Provided by Angela Trigg, April, 2002. Posted with her permission (8 Apr 2002). The original may be lost; she got this from an existing transcription (which may be the source of transcription errors).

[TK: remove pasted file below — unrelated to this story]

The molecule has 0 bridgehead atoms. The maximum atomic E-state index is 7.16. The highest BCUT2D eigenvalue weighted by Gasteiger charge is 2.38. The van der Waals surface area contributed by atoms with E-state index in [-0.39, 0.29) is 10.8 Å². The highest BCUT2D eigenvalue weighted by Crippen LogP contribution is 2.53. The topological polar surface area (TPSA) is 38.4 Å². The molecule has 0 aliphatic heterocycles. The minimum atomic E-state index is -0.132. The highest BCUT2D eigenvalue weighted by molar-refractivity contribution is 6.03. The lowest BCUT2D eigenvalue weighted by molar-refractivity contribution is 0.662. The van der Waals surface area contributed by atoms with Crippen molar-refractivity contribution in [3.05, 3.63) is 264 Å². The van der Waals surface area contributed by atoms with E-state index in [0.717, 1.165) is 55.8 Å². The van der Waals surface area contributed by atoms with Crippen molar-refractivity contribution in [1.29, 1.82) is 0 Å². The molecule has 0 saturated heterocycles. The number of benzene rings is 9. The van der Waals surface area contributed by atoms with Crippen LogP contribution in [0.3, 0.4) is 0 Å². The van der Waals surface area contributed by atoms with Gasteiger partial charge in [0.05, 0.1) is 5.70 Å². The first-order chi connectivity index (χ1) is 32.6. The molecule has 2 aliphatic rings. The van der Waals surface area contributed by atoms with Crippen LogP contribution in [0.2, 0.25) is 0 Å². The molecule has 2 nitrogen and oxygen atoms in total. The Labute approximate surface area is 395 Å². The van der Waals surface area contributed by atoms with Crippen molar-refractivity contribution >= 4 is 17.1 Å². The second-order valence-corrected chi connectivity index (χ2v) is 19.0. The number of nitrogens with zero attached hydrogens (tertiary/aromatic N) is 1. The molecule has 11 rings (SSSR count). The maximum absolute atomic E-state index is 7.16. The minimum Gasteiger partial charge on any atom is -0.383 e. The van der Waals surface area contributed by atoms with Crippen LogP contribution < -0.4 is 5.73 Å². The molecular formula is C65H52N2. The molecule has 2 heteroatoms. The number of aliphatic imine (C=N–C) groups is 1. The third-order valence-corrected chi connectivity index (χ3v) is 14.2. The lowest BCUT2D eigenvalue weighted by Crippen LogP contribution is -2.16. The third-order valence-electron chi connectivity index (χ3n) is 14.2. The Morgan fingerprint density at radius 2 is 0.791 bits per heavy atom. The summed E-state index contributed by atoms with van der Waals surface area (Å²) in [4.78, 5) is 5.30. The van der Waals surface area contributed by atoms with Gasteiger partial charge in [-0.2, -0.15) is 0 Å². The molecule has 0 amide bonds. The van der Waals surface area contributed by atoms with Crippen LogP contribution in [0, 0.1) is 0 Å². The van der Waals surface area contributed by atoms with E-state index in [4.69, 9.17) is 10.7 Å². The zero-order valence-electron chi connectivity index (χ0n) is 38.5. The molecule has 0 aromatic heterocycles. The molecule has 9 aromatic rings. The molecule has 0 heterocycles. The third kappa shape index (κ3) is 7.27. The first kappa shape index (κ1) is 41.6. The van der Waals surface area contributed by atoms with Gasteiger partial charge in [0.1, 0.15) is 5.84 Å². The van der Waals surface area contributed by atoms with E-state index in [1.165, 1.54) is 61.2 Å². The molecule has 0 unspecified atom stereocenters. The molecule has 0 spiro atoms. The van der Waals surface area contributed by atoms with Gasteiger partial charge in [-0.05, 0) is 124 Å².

I was born in Abingdon, Washington County, Virginia, on March 12th, 1843, and entered the Naval Academy in September 1858, remained there three years until the War broke out when Virginia seceded in 1861 and came South. Made two cruises on the Practice Ship Plymouth, to England, France, Spain, Madeira Islands, and Cape de Verde Islands. (The Plymouth was afterwards burned at the Norfolk Navy Yard). I resigned from Annapolis in April 1861, the day after Virginia seceded, reported to Richmond and was afterwards ordered back to Norfolk to report for service, and was sent to Crany Island, at the mouth of Elizabeth River, for service, where a battery was being located under Captain William McBlair of the Navy, staid there for several months (had been in the United States Navy and resigned) and then was ordered to the Receiving Ship at Norfolk, where, after a short time, I was ordered to the Jamestown then lying off Mulberry Island in the James River, under the command of Captain Joseph N. H. BarneyT1, and I remained on the Jamestown and participated in the battle of Hampton Roads on March 8th and 9th 1862. The James River Fleet, consisting of the Patrick Henry, Jamestown, and Teaser under the command of Captain John R. Tucker, ran by the Federal battery at Newport News and in view and close to the Cumberland when she sank, and of the Congress, which ran aground in her effort to escape, after the Merrimac had rammed the Cumberland. The Jamestown was a wooden vessel, side wheel, and had been one of the line of the Old Dominion Steamers running between Norfolk, Richmond and New York before the War, a sister ship of the Patrick Henry. She mounted two guns, 32 pounders, a rifle cannon banded according to the patterns of Captain BrookT2.